When Owen Coyle was still at the Latics helm, he frequently made a point of reiterating his desire to spend some of chairman Dave Whelan's money in this transfer window.
It was thought Coyle would make an effort to bring a big-money striker to the DW Stadium, using some of the cash accrued through midfielder James McCarthy's move to Everton at the end of August which brought an eight-figure sum to the club.
However, Coyle departed at the start of December and Rosler does not believe he has been at the club long enough to decide which players would be the right fit.
He said: "When the manager comes in at the beginning of the December and then three weeks later the transfer window starts, what do you expect?
"The budget is spent in terms of the amount of players we have in. It's a big squad but that was needed because of the European games.
"What (the January transfer window) allows me is it might free up some money on the wage budget to bring in loan players until the end of the season or on a short-term to help us and that is what I'll try to do."
Rosler's first signing at Wigan certainly fitted that bill with Everton defender Tyias Browning arriving on a one-month loan, while Cardiff striker Nicky Maynard could follow this week with Nouha Dicko's exit seemingly imminent after he watched potential suitors Wolves on Saturday.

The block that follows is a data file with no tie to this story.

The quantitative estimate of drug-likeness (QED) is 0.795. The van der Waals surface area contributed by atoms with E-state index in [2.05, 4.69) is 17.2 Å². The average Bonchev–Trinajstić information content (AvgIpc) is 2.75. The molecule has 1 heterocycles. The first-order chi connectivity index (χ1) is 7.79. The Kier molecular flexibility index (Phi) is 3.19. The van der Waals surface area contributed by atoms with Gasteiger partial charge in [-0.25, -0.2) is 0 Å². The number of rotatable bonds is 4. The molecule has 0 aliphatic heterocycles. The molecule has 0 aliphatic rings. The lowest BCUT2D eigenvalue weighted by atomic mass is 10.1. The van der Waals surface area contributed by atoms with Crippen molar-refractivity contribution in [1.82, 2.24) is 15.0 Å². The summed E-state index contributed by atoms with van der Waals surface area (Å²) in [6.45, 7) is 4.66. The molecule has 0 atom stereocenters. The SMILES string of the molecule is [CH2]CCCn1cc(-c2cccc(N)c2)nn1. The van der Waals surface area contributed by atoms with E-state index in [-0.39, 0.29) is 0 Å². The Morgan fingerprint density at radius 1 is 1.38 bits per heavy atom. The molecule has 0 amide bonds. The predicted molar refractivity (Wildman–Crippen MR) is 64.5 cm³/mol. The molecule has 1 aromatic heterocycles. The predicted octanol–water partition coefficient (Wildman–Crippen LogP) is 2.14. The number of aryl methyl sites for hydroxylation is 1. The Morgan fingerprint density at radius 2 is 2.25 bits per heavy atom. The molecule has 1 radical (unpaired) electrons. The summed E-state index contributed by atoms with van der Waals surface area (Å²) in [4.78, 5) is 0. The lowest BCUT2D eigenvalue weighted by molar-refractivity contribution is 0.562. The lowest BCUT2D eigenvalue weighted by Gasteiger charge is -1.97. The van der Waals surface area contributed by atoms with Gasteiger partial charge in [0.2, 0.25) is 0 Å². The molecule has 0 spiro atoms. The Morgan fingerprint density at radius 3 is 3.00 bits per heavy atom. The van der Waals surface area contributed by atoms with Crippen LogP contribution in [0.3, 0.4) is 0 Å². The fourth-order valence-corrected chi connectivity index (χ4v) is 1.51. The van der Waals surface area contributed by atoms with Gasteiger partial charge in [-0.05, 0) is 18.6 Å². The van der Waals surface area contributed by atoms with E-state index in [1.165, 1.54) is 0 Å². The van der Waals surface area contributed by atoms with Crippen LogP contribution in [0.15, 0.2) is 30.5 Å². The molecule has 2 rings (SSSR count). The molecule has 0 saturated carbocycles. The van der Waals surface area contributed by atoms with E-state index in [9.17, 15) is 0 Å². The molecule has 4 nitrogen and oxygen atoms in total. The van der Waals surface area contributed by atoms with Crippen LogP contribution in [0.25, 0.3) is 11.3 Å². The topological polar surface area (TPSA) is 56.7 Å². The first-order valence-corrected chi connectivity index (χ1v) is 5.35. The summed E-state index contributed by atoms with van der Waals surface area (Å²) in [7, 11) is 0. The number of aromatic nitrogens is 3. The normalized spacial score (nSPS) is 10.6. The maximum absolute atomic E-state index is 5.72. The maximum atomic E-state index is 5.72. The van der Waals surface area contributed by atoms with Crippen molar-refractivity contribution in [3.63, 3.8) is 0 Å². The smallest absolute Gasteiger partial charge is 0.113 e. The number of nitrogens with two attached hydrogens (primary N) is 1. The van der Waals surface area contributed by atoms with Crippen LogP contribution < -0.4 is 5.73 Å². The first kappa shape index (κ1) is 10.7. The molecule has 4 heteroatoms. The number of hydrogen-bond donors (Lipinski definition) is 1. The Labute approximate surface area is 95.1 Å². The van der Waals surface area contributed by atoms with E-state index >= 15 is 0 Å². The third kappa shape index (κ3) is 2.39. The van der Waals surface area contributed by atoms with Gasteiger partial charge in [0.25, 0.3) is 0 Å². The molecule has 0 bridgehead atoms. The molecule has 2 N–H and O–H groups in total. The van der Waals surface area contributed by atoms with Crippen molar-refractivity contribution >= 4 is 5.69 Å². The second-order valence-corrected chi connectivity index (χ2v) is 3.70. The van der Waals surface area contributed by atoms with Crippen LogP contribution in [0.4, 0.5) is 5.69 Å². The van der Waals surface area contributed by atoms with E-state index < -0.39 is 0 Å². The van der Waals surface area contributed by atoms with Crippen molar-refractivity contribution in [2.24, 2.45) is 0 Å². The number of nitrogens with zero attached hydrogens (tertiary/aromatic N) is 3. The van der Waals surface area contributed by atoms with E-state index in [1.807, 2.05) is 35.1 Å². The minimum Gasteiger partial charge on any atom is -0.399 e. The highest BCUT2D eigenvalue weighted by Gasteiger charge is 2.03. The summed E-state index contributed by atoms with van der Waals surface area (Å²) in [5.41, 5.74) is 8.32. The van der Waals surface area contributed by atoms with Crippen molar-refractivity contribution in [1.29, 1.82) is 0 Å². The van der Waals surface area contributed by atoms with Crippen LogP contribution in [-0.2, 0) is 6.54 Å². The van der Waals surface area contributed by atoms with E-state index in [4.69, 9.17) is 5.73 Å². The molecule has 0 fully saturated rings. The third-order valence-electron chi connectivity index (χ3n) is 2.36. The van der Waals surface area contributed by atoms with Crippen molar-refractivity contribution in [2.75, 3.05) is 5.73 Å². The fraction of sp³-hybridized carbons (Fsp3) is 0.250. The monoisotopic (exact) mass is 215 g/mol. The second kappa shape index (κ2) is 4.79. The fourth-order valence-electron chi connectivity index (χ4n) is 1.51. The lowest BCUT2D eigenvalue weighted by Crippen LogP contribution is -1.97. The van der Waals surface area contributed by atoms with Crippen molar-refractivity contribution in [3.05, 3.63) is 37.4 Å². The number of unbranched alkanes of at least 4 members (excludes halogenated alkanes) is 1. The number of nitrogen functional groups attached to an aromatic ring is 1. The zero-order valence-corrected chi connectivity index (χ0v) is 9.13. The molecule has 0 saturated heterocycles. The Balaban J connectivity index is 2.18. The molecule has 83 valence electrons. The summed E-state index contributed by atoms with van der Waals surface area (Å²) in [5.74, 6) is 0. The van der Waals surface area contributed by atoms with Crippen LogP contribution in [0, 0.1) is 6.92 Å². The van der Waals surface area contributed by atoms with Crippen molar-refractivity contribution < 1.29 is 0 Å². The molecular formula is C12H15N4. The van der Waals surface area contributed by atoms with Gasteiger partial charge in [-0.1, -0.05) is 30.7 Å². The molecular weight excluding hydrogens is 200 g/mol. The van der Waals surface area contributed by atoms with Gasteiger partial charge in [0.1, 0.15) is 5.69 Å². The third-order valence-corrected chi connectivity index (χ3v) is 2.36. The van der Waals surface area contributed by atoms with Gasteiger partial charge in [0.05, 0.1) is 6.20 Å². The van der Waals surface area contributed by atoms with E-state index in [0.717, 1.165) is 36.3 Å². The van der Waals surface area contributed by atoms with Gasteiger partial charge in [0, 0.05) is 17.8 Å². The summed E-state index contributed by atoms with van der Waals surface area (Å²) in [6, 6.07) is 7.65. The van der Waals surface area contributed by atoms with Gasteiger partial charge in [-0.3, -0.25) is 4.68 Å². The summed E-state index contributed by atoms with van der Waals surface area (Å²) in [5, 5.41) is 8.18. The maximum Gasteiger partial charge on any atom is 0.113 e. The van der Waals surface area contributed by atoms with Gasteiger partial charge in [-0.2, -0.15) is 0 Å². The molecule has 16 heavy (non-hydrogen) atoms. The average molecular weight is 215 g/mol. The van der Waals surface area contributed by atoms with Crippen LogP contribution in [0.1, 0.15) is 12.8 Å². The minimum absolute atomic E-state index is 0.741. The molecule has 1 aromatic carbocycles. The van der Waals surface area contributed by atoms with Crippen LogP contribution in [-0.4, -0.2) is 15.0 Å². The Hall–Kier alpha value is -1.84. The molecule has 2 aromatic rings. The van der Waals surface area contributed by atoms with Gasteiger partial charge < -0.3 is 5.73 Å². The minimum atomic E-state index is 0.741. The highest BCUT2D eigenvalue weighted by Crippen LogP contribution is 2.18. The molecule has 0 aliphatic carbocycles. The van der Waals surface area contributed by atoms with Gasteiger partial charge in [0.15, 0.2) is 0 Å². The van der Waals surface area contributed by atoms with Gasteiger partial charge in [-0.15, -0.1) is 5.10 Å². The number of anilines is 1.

Hull City boss Steve Bruce also revealed earlier this month that Latics had made a firm enquiry for their central defender Jack Hobbs, who is currently on loan at Nottingham Forest, but Rosler insists his focus is trained on the next transfer window after this campaign ends.
"My real first transfer window will be in the summer where we now have five months, six months time to prepare," he added.
"Three weeks to prepare is not enough. The last thing I want to do is to go out now and buy panic buys; that is not needed because we have good players here.
"The last thing we need is that we are making that sort of panic buys and failing, it's very important when we go for permanent deals we put ourselves in a position where we know all about the player and we limit the risk of failure.
"I can't say that in three weeks that I'd be 110 per cent happy having the knowledge to go for long-term contracts at the moment."